I have already brought up the subject of John Rothera (1916-1997) who was an alto songman in York Minster choir. The late Dr Francis Jackson (1917-2022) who was organist of York Minster remembered him.
John Rothera and his tape recorder
This anthology, containing music from the 16th century to the late twentieth, represents a part of the repertoire of the choir of York Minster in the daily sung services. The first five tracks were session recordings made by E.M.I. and issued on 78 r.p.m. Columbia records as part of the four part series An Anthology of English Church Music.
However, the majority of the recordings came about – one might say almost fortuitously – through the dedication and persistence of one who was a member of the choir for close on forty years and never lost a chance to make a tape recording of anything he considered of interest, and this included almost anything at any time. It is not easy to get at his reason for accumulating what in the end amounted to a bewildering collection of every kind of item that goes into the making of a cathedral service – not only canticles, anthems, hymns and psalms, but the reading of lessons or snippets of sermons. No stone was left unturned to procure the desired catch, and this is probably the chief attribute possessed by John Rothera (1916-1997) which enabled his amassing of things which were of interest to him, which included non-musical things such as ordnance survey maps (of which he had the complete set) countless photographs and even empty Woodbine cigarette packets (collected during his smoking days) and Bovril jars which he could not bear to throw away. This will make it clear that he lived a bachelor existence, and his activities extended far into the not-so-small hours of the night, causing his day to begin around noon, except on Sunday when he had to be roused – usually by a chorister – for the service at 10.30 a.m. His heavy Ferrograph tape recorder was permanently resident at his place in the cantoris choir stalls (where he sang for the whole of his songmanship), and a microphone slung between the two sides of the choir was a permanency for many years until it was pronounced unsightly and had to be removed.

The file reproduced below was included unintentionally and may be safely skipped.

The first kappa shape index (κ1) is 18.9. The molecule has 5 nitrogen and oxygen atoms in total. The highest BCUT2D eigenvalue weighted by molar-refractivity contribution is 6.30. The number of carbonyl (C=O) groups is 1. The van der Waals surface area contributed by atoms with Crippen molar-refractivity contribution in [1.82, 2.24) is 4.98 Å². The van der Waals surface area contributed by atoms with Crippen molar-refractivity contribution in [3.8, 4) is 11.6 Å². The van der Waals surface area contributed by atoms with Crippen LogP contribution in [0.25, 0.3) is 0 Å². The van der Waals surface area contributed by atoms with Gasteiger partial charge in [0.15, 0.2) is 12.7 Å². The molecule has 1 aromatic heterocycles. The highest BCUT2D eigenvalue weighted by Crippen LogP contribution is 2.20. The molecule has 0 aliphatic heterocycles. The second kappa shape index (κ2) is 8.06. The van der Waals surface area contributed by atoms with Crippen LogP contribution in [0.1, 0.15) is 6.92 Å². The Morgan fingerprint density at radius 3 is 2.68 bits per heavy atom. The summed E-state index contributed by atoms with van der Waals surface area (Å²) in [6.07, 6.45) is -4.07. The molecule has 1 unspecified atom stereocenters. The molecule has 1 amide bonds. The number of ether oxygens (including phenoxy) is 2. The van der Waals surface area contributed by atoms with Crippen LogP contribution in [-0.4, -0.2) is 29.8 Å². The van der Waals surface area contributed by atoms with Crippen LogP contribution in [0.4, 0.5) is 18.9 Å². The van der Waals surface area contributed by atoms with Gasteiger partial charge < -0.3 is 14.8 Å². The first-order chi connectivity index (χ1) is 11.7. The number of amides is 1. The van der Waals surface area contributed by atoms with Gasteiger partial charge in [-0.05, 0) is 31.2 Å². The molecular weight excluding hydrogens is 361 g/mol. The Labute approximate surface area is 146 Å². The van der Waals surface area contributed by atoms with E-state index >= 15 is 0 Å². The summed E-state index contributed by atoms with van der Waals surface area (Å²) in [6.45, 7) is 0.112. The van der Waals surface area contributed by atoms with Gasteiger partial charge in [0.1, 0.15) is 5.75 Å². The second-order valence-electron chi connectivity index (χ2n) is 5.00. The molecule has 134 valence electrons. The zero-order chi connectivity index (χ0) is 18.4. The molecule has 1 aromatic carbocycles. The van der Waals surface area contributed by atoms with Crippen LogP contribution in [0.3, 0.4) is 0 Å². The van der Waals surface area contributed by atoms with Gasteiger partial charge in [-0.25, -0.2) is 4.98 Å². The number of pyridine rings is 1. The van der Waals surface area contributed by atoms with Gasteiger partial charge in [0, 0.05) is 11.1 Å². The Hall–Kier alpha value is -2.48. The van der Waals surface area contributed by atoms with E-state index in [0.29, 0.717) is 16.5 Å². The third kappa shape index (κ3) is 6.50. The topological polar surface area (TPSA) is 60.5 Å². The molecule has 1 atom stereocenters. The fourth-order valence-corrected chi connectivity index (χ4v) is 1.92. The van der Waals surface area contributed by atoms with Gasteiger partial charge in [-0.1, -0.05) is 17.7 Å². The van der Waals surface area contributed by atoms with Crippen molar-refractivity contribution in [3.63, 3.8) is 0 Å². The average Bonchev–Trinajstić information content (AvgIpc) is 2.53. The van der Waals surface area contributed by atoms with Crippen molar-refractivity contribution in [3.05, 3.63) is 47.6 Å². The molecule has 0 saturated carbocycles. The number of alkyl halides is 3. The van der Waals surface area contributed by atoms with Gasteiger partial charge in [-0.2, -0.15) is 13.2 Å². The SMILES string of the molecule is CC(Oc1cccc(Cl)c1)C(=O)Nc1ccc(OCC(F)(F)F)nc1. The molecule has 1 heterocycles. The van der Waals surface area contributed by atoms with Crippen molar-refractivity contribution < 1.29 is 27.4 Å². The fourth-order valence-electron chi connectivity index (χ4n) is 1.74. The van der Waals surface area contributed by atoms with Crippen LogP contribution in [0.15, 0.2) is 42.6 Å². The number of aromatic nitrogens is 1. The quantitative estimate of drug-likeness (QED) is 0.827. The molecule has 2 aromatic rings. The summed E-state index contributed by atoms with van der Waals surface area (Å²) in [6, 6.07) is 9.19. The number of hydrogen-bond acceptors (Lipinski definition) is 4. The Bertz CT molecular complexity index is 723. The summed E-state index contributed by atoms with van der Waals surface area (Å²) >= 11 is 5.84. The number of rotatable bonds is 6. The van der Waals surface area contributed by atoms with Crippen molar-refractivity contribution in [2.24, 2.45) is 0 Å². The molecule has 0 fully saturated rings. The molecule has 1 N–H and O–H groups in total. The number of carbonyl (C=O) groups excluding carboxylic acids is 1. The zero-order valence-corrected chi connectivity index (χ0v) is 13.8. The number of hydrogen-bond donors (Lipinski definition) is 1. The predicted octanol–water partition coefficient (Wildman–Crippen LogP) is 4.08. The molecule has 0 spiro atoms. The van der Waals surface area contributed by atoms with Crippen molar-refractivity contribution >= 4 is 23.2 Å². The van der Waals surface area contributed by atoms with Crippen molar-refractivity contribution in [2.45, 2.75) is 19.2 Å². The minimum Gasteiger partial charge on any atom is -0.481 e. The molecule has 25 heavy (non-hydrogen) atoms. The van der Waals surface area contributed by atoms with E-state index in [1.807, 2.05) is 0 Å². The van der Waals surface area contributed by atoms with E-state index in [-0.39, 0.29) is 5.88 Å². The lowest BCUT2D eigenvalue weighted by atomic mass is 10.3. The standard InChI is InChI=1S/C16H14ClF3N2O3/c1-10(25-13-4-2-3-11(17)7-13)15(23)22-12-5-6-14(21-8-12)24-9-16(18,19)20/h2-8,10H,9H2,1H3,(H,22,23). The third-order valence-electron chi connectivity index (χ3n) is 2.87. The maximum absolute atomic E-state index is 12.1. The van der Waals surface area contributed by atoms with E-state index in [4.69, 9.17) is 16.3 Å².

Hence came the enormous welter of things recorded, naturally very varied in quality and always liable to be ruined by a missed lead, a flat or sharp note, coughing or other extraneous interferences but, on occasion, an acceptable or even an inspired performance. But all of them, perfect or not so perfect are the result of a live and meaningful act, not a studio product, all carefully edited, and this, one hopes, can be discerned whatever the quality of performance. Also one would hope for a certain measure of indulgence by any listener who may detect a flaw or two in a piece which was otherwise too good to reject.